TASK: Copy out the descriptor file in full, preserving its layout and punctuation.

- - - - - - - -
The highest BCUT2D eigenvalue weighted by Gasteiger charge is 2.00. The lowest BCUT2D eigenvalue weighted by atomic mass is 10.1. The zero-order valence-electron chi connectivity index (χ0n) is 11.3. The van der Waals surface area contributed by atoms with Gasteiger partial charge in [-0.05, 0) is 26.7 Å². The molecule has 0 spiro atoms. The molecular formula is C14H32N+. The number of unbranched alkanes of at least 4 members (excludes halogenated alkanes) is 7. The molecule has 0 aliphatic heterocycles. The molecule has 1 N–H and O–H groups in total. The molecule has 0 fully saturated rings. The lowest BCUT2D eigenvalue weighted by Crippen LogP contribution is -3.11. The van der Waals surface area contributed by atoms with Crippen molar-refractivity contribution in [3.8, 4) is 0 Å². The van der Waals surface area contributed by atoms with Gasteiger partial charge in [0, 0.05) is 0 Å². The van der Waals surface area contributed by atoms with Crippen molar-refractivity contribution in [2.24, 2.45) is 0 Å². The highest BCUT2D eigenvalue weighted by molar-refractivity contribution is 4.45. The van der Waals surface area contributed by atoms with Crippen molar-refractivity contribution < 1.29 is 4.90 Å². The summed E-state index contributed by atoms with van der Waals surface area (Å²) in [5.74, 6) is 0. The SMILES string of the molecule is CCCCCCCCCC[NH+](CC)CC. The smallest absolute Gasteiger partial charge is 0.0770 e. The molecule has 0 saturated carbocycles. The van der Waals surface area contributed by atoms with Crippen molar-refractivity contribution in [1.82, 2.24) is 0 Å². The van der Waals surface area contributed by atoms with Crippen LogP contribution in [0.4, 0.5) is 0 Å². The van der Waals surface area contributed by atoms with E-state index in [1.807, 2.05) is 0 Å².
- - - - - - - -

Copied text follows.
The highest BCUT2D eigenvalue weighted by Gasteiger charge is 2.00. The lowest BCUT2D eigenvalue weighted by atomic mass is 10.1. The zero-order valence-electron chi connectivity index (χ0n) is 11.3. The van der Waals surface area contributed by atoms with Gasteiger partial charge in [-0.05, 0) is 26.7 Å². The molecule has 0 spiro atoms. The molecular formula is C14H32N+. The number of unbranched alkanes of at least 4 members (excludes halogenated alkanes) is 7. The molecule has 0 aliphatic heterocycles. The molecule has 1 N–H and O–H groups in total. The molecule has 0 fully saturated rings. The lowest BCUT2D eigenvalue weighted by Crippen LogP contribution is -3.11. The van der Waals surface area contributed by atoms with Crippen molar-refractivity contribution in [3.8, 4) is 0 Å². The van der Waals surface area contributed by atoms with Gasteiger partial charge in [0, 0.05) is 0 Å². The van der Waals surface area contributed by atoms with Crippen molar-refractivity contribution in [2.24, 2.45) is 0 Å². The highest BCUT2D eigenvalue weighted by molar-refractivity contribution is 4.45. The van der Waals surface area contributed by atoms with Crippen molar-refractivity contribution < 1.29 is 4.90 Å². The summed E-state index contributed by atoms with van der Waals surface area (Å²) in [5.74, 6) is 0. The SMILES string of the molecule is CCCCCCCCCC[NH+](CC)CC. The smallest absolute Gasteiger partial charge is 0.0770 e. The molecule has 0 saturated carbocycles. The van der Waals surface area contributed by atoms with Crippen molar-refractivity contribution in [1.82, 2.24) is 0 Å². The van der Waals surface area contributed by atoms with Crippen LogP contribution in [0.4, 0.5) is 0 Å². The van der Waals surface area contributed by atoms with E-state index in [1.807, 2.05) is 0 Å².